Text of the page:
Full-text · Article · Apr 2015 · Physiology & Behavior
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    ABSTRACT: Summary Background: Lyme neuroborreliosis (LNB) is a nervous system infection due to Borrelia burgdorferi sensu lato (Bb). Objectives: To present evidence-based recommendations for diagnosis and treatment. Methods: Data were analysed according to levels of evidence as suggested by EFNS. Recommendations: The following three criteria should be fulfilled for definite LNB, and two for possible LNB: (1) neurological symptoms; (2) CSF pleocytosis; (3) Bb specific antibodies produced intathecally. PCR and CSF culture may be corroborative if symptom duration is less than 6 weeks, when Bb antibodies may be absent. PCR is otherwise not recommended. There is insufficient evidence to recommend the following tests for diagnostic purposes: microscope-based assays, chemokine CXCL13, antigen detection, immune complexes, lymphocyte transformation test, cyst formation and lymphocyte markers. Adult patients with definite or possible acute LNB (symptom duration < 6 months) should be offered a single, 14-day course of antibiotic treatment. Oral doxycycline (200 mg daily) and intravenous (IV) ceftriaxone (2 g daily) are equally effective in patients with symptoms confined to the peripheral nervous system, including meningitis (Level A). Patients with CNS manifestations should be treated with IV ceftriaxone (2 g daily) for 14 days, and late LNB (symptom duration > 6 months) for 3 weeks (good practice points). Children should be treated as adults, however doxycycline is contraindicated in children under 8 years of age (9 years in some countries). If symptoms persist for more than 6 months after standard treatment, the condition is often termed post-Lyme disease syndrome (PLDS). Antibiotic therapy has no impact on PLDS (Level A).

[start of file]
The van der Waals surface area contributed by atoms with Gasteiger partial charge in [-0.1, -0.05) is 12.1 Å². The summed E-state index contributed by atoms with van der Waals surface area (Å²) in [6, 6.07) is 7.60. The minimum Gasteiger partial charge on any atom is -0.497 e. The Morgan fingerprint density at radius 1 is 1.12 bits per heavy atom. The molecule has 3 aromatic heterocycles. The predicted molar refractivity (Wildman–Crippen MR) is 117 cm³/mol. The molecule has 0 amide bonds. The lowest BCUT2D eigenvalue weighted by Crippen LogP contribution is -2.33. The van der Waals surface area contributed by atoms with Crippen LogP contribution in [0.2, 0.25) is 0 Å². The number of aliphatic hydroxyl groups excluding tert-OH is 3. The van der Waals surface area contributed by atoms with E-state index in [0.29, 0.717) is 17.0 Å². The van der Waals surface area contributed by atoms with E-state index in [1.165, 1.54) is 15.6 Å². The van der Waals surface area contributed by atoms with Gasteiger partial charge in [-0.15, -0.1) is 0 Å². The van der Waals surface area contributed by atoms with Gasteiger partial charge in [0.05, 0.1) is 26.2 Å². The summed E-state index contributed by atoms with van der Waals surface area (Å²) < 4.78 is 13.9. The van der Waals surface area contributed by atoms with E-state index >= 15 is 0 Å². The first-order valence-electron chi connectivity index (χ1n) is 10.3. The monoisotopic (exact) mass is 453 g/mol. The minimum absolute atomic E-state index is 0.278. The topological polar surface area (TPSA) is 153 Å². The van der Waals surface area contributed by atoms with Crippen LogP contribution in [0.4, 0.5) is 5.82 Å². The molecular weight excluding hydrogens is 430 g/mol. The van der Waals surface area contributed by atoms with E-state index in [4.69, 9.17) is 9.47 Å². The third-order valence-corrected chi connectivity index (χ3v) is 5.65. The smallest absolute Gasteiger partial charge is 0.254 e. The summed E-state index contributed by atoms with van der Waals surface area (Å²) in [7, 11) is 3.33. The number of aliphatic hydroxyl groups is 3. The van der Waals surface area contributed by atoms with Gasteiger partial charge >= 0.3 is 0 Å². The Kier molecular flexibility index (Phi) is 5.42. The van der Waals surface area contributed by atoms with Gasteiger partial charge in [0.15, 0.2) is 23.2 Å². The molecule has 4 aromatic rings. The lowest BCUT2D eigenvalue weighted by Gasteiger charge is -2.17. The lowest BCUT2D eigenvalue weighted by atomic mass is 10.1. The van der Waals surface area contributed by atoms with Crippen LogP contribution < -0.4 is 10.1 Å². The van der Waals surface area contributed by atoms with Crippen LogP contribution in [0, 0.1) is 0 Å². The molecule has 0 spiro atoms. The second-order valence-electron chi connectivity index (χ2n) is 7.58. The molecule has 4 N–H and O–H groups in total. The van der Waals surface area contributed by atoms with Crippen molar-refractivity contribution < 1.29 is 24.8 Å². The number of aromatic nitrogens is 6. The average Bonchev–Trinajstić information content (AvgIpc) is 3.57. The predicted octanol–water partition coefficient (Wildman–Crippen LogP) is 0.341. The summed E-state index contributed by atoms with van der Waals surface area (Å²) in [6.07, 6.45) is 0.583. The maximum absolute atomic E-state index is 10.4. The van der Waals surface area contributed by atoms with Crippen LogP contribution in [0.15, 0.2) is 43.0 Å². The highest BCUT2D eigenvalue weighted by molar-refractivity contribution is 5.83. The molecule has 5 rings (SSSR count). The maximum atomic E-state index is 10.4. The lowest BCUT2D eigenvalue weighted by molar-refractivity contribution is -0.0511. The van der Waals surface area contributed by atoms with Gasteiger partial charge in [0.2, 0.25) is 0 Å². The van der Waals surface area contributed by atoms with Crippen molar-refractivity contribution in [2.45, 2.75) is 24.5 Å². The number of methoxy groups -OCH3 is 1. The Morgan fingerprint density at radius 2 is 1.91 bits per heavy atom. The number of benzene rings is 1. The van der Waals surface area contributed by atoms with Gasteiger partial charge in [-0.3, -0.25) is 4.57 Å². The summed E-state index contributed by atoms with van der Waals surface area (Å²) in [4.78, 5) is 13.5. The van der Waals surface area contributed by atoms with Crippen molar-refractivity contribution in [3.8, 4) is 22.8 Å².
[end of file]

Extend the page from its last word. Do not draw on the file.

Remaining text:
No preview · Chapter · Sep 2011